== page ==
Adolf Wilhelm Mueller-Welt (1904-1972) was the son of Adolf Alvin Mueller (1872-1937), an artificial eye maker in Lauscha, Thueringen, Germany. The family moved to Wiesbaden where the ‘Welt’ was added.

In 1900 his father produced a scleral lens but as he needed to make 70-80 for one good one he abandoned the idea. During 1920 the family moved to Stuttgart where Adolf Wilhelm produced his first fluidless contact lens in 1927 using Schott glass. The family were against this but his wife, Ruth, invested her inheritance to finance the development and he applied for a patent in 1928 (registered 553842, 1932). In 1929 he blended the transition curve and changed from moulding to blowing lenses. After a visit to Professor Heine in 1933 he began annealing the glass to reduce stress.


Mueller-Welt scleral lenses
(Courtesy College of Optometrists, Contact Lens Collection)

A 1935 paper in Klinische Monsalsblatter Fur Augenheilkunde described his lenses as blown over a series of pre-formed toric castings for the scleral portion whilst the optic was ground and polished for power. So stable were the lenses that they could be transferred from boiling to iced water without breaking. The back surface matched the corneal curvature as closely as possible, giving a liquid capillary lens. Fitting sets contained 20-120 lenses allowing variations in fit, size and power. Wearing times of 6-7 hours were achieved compared to only three-quarters of an hour with Zeiss lenses.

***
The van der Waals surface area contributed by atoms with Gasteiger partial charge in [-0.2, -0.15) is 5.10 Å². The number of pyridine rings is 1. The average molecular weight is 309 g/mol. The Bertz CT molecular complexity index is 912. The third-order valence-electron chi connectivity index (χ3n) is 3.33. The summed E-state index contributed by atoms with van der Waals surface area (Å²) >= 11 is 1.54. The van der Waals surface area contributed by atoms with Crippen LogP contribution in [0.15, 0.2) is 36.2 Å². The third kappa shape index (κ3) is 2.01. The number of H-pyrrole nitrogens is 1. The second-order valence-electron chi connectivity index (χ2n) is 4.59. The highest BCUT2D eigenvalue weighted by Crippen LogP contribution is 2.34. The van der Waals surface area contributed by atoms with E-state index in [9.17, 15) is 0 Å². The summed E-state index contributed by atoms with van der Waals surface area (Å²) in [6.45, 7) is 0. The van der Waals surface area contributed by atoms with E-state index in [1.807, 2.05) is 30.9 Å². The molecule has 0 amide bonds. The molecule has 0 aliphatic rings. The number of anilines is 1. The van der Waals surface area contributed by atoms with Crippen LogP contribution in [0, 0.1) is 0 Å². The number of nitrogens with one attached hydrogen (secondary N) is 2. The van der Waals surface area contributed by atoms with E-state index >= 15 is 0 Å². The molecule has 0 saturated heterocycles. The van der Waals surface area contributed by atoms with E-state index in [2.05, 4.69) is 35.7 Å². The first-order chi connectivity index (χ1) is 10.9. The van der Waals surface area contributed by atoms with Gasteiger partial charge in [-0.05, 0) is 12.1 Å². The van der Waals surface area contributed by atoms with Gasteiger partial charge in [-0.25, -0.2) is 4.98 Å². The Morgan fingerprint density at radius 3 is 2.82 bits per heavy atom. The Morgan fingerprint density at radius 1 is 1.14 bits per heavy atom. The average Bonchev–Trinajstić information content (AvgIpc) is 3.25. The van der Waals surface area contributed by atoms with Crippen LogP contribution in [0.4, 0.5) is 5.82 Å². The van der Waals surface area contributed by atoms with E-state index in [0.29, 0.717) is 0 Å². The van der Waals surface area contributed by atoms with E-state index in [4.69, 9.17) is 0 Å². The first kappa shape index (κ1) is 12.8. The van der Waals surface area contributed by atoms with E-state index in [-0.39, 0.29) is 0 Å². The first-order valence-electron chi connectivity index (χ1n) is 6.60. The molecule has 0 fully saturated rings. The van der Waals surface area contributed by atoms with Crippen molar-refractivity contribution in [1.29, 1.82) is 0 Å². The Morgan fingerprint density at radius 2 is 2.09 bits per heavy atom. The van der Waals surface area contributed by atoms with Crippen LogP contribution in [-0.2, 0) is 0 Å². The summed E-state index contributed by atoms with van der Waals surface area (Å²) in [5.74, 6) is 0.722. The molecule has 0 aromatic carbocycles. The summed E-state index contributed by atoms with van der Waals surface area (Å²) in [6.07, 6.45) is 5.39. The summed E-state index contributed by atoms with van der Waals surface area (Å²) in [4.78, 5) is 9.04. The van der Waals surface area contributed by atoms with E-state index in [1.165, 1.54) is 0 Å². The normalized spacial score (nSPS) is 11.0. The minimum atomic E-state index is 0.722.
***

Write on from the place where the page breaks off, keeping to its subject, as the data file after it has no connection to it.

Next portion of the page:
In 1936 Mueller-Welt developed a 12-spindle machine for grinding and polishing, creating sets of 5,000-6,000 lenses. He perfected the first thickness control in 1939 and the first automatic annealing ovens in 1940. In 1941 he purchased a slit lamp and started to work on corneal lesions, oedema and fluorescein observation. Army officers were not allowed to wear spectacles in uniform so Adolf, his wife Ruth and assistant Fraulein Leipold, travelled extensively with tens of thousands of lenses to fit from stock. After the war many allied soldiers took Mueller-Welt lenses back home.

Helmut Polte, formerly of Zeiss, joined and improved the production line with 24 spindle machines and diamond-cutting tools. Massive inflation increased glass costs so Mueller-Welt made brass male and female moulds with a ball bearing, ground to power, in the centre of the male mould. The moulds were closed and plastic was injected. By 1948 they had started making corneal lenses.

In 1949 Mueller-Welt, unable to enter America, went to Toronto at the suggestion of Joseph Breger, a US lawyer. In partnership with Breger he made lenses for the Canadian and US markets and helped Breger set up a duplicate plant in Chicago. The business flourished and a lawsuit followed, brought and won by Breger, allowing him the right to the name and expertise of Mueller-Welt in the USA. The Stuttgart company continued to operate and the Mueller-Welts returned there in 1960. Adolf died at work in 1972.